marycatelli (marycatelli) wrote,
marycatelli
marycatelli

the moon and more things

Even as I walk down the street the moon shifts in color, from red to rich orange to gold, and even a very pure shade of gold.

The morning glories lace around the mailbox, and in the morning, the blooms are velvety purple.

In the roadside green of forest, a narrow blaze of red is almost rusty in its glory.

The morning sky is clear, cloudless, blue, but the gibbous moon hangs in it, its darker parts only blue, like a rounded cloud.

In the tree-filled lot, the canopy is thick and darkly green, giving a clear sight through to where the sapling are growing green and letting the sunlight blaze through and make them more lambent than emeralds in their pale green.

The moon, waning, just barely still gibbous, is so flat a red that it does not seem to glow.

A bush is dying from the middle. To either side, true green, but down the middle, like a skunk's, a stripe of rusty red.

A rustle in the brush. A brief glimpse of fur as the creature darts to another bush -- a second as it darts for a third -- and then it darts out into the lawn, and a tiny little rabbit, far smaller than a squirrel, its fur the mingled browns and grays of the wild, eyes me.

Drought, drought, drought. The lawn is mostly the drab, dull, faded amber. The stream at the bottom of the valley is overgrown in places -- once, where it cascades in a thin sheet over concrete, it goes into a clear pool, but elsewhere the duck weed grows its pale, bright green clumps as serenely as on a pond. And when the rain comes -- oh glorious rain -- the greenery growing in the banks is beaten down after, but only here and there are the dark streaks where water flows, and the duckweed still clings to the banks, unperturbed.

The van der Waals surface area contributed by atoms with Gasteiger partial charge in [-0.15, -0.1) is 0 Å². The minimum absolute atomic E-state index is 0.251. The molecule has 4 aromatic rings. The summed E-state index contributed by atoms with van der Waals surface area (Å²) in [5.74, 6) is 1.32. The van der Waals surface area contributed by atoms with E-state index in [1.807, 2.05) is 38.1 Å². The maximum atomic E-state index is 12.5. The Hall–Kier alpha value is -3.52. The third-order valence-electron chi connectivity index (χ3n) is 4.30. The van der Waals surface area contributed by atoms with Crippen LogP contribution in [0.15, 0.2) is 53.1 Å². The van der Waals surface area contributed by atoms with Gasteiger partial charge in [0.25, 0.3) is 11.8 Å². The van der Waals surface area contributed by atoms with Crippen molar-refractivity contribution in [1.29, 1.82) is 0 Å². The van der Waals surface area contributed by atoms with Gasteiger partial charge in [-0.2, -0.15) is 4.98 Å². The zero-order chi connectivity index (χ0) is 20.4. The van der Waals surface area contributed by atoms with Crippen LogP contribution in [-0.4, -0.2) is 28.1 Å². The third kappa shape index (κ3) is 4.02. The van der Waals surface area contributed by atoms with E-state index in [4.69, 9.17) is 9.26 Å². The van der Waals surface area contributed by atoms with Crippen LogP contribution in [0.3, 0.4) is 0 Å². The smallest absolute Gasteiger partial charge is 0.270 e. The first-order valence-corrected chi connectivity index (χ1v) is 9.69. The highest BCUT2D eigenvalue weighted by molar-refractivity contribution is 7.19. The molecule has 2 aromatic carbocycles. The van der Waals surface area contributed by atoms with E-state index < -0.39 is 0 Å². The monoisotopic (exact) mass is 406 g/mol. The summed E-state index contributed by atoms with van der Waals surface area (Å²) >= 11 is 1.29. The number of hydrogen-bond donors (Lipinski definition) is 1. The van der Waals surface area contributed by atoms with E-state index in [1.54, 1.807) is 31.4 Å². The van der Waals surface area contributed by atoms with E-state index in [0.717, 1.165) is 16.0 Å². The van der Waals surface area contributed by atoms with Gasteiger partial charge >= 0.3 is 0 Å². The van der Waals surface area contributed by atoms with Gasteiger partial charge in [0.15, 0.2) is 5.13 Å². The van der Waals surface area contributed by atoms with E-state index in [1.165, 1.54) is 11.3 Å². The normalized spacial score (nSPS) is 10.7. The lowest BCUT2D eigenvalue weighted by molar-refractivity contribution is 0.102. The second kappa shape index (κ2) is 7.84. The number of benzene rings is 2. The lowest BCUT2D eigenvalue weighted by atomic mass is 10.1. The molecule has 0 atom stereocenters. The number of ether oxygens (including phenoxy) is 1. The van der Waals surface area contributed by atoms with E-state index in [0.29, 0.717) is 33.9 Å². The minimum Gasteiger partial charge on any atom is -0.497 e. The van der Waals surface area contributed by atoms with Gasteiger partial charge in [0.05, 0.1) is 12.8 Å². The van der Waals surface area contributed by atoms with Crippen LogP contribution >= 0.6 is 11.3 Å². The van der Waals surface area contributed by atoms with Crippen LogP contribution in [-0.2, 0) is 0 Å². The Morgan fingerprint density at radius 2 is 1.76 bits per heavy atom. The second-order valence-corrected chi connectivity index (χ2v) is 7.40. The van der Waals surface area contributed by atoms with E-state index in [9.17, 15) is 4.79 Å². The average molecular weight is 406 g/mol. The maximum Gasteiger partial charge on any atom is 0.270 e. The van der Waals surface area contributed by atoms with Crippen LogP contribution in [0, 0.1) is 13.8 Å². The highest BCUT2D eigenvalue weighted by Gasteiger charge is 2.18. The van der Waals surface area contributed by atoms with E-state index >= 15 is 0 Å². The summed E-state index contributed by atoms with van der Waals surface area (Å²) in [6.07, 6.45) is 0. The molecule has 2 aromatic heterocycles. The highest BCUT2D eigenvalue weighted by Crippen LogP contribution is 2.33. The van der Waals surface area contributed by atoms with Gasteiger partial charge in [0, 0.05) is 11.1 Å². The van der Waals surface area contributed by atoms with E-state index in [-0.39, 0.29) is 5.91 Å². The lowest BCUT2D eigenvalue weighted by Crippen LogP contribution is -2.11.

A big black cat prowls across the road, moving swift and lithely, like a panther.

A hawk is flying over the road, a long branch in its talons. Flap, flap, flaps as I wonder, since it's not building a nest in September.

a black squirrel lopes through the grass, bounding along with hops as high as a bunny's.

A pale glow behind the chimney and roof of the next house. I see the moon even as I stand up, but still I go upstairs and look at the moon. I wonder if its radiance is the supermoon, or that the moon is full when so often I see it gibbous, or just knowing of the supermoon makes me think of it as bright, but it glows so brilliantly white. I await the eclipse. It starts like a charcoal smudge against the bright rim and slowly eats in -- the moon remaining lily white -- and look very odd, almost straight up and down, and arcing in, unlike the gibbous moon. The arc becomes clearer as it progresses -- at one-third in, the moon is very peculiarly plump crescent. (And even then, then -- the earthshine must have been bright -- you can make out the full arc of the moon, with its light touched with ruddiness, though the center is less bright. At one half it looks less peculiar, which creates even more of a nagging awareness that something is wrong with it. But it swiftly passes through the moments when it looks natural, and started to look like a truncuated and fat crescent, unlike the slender, fragile moon one can sometimes see over sunrises or sunsets. The last moments before totality the moon looks like an eye diagram, with the last remaining white like a lens (it seems to bulge) with a ruddy filmy eyeball behind it. And then, at totality, it is a misty marble of ruddiness.
Tags: nature
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